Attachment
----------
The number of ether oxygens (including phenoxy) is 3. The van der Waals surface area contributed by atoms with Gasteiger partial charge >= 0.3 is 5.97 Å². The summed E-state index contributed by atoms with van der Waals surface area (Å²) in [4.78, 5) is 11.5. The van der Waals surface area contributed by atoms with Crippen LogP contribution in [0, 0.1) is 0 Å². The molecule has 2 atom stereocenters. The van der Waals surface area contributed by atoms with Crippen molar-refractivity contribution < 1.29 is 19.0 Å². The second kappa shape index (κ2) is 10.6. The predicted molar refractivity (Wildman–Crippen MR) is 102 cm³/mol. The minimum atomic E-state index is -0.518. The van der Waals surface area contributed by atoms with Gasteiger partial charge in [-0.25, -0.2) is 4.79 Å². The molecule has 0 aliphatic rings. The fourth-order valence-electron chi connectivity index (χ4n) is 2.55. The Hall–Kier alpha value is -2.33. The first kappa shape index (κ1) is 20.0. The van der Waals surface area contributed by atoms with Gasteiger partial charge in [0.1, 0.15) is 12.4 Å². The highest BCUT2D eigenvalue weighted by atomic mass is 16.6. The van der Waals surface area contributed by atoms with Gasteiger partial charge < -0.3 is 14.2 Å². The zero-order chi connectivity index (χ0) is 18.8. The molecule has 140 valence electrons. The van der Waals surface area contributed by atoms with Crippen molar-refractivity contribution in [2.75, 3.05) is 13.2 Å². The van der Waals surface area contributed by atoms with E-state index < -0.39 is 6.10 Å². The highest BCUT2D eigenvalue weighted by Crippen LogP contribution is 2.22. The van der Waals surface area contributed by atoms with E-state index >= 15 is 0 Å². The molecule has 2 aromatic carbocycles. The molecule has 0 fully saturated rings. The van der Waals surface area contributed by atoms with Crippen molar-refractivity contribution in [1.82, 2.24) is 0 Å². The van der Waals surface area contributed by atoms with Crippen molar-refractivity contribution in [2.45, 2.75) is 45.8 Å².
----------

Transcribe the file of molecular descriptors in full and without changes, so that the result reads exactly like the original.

The number of ether oxygens (including phenoxy) is 3. The van der Waals surface area contributed by atoms with Gasteiger partial charge >= 0.3 is 5.97 Å². The summed E-state index contributed by atoms with van der Waals surface area (Å²) in [4.78, 5) is 11.5. The van der Waals surface area contributed by atoms with Crippen LogP contribution in [0, 0.1) is 0 Å². The molecule has 2 atom stereocenters. The van der Waals surface area contributed by atoms with Crippen molar-refractivity contribution < 1.29 is 19.0 Å². The second kappa shape index (κ2) is 10.6. The predicted molar refractivity (Wildman–Crippen MR) is 102 cm³/mol. The minimum atomic E-state index is -0.518. The van der Waals surface area contributed by atoms with Gasteiger partial charge in [-0.25, -0.2) is 4.79 Å². The molecule has 0 aliphatic rings. The fourth-order valence-electron chi connectivity index (χ4n) is 2.55. The Hall–Kier alpha value is -2.33. The first kappa shape index (κ1) is 20.0. The van der Waals surface area contributed by atoms with Gasteiger partial charge in [0.1, 0.15) is 12.4 Å². The highest BCUT2D eigenvalue weighted by atomic mass is 16.6. The van der Waals surface area contributed by atoms with Gasteiger partial charge < -0.3 is 14.2 Å². The zero-order chi connectivity index (χ0) is 18.8. The molecule has 140 valence electrons. The van der Waals surface area contributed by atoms with Crippen molar-refractivity contribution in [2.75, 3.05) is 13.2 Å². The van der Waals surface area contributed by atoms with E-state index < -0.39 is 6.10 Å². The highest BCUT2D eigenvalue weighted by Crippen LogP contribution is 2.22. The van der Waals surface area contributed by atoms with E-state index >= 15 is 0 Å². The molecule has 2 aromatic carbocycles. The molecule has 0 fully saturated rings. The van der Waals surface area contributed by atoms with Crippen molar-refractivity contribution in [1.82, 2.24) is 0 Å². The van der Waals surface area contributed by atoms with Crippen molar-refractivity contribution in [2.45, 2.75) is 45.8 Å².